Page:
Homeobox protein aristaless-like 4 is a protein that in humans is encoded by the ALX4gene. Alx4 belongs to the group-1 aristaless-related genes, a majority of which are linked to the development of the craniofacial and/or appendicular skeleton, along with PRRX1, SHOX, ALX3, and CART1. The Alx4 protein acts as a transcriptional activator and is predominantly expressed in the mesenchyme of the developing embryonic limb buds. Transcripts of this gene are detectable in the lateral plate mesoderm just prior to limb induction. Alx4 expression plays a major role in the determination of spatial orientation of the growing limb bud by aiding in the establishment of anteroposterior polarity of the limb. It does this by working in conjunction with Gli3 and dHand to restrict the expression of Sonic Hedgehog (SHh) to the posterior mesenchyme, which will eventually give rise to the Zone of Polarizing Activity (ZPA). This gene has been proven to be allelic with mutations and deletions giving rise to a host of craniofacial dismorphologies and several forms of polydactyly in mammalian development. A mouse-model knockout of this gene, dubbed Strong’s luxoid, was originally created by Forstheofel in the 1960s and has been extensively studied to understand the partial and complete loss-of-function properties of this gene.
^ abPanman L, Drenth T, Tewelscher P, Zuniga A, Zeller R (2004-07-01). "Genetic interaction of Gli3 and Alx4 during limb development". The International Journal of Developmental Biology. 49 (4): 443–8. doi:10.1387/ijdb.051984lp. PMID15968591.
^ abKuijper S, Feitsma H, Sheth R, Korving J, Reijnen M, Meijlink F (September 2005). "Function and regulation of Alx4 in limb development: complex genetic interactions with Gli3 and Shh". Developmental Biology. 285 (2): 533–44. doi:10.1016/j.ydbio.2005.06.017. PMID16039644.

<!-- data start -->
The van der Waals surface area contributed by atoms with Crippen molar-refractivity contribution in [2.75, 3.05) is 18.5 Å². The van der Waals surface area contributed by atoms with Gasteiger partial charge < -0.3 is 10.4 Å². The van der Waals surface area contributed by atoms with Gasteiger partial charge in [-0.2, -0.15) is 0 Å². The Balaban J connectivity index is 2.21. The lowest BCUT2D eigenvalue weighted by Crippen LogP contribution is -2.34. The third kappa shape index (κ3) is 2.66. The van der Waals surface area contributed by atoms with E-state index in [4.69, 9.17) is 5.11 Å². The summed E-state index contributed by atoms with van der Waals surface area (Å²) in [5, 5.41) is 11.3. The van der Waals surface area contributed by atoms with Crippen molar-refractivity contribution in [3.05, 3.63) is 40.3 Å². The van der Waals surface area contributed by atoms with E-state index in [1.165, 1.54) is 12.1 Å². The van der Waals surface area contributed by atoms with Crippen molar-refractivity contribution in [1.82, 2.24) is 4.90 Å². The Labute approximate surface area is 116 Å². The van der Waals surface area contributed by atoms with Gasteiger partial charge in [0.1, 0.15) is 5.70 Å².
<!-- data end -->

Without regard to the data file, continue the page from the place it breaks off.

^ abNiswander L (2002). "Interplay between the molecular signals that control vertebrate limb development". The International Journal of Developmental Biology. 46 (7): 877–81. PMID12455624.
^ abKayserili H, Uz E, Niessen C, Vargel I, Alanay Y, Tuncbilek G, Yigit G, Uyguner O, Candan S, Okur H, Kaygin S, Balci S, Mavili E, Alikasifoglu M, Haase I, Wollnik B, Akarsu NA (November 2009). "ALX4 dysfunction disrupts craniofacial and epidermal development". Human Molecular Genetics. 18 (22): 4357–66. doi:10.1093/hmg/ddp391. PMID19692347.
^Forsthoefel PF (November 1963). "The embryological development of the effects of Strong's luxoid gene in the mouse". Journal of Morphology. 113 (3): 427–51. doi:10.1002/jmor.1051130307. PMID14079603.
Mavrogiannis LA, Antonopoulou I, Baxová A, Kutílek S, Kim CA, Sugayama SM, Salamanca A, Wall SA, Morriss-Kay GM, Wilkie AO (January 2001). "Haploinsufficiency of the human homeobox gene ALX4 causes skull ossification defects". Nature Genetics. 27 (1): 17–8. doi:10.1038/83703. PMID11137991.
Nagase T, Nakayama M, Nakajima D, Kikuno R, Ohara O (April 2001). "Prediction of the coding sequences of unidentified human genes. XX. The complete sequences of 100 new cDNA clones from brain which code for large proteins in vitro". DNA Research. 8 (2): 85–95. doi:10.1093/dnares/8.2.85. PMID11347906.
Boras K, Hamel PA (January 2002). "Alx4 binding to LEF-1 regulates N-CAM promoter activity". The Journal of Biological Chemistry. 277 (2): 1120–7. doi:10.1074/jbc.M109912200. PMID11696550.
Wakui K, Gregato G, Ballif BC, Glotzbach CD, Bailey KA, Kuo PL, Sue WC, Sheffield LJ, Irons M, Gomez EG, Hecht JT, Potocki L, Shaffer LG (May 2005). "Construction of a natural panel of 11p11.2 deletions and further delineation of the critical region involved in Potocki-Shaffer syndrome". European Journal of Human Genetics. 13 (5): 528–40. doi:10.1038/sj.ejhg.5201366. PMID15852040.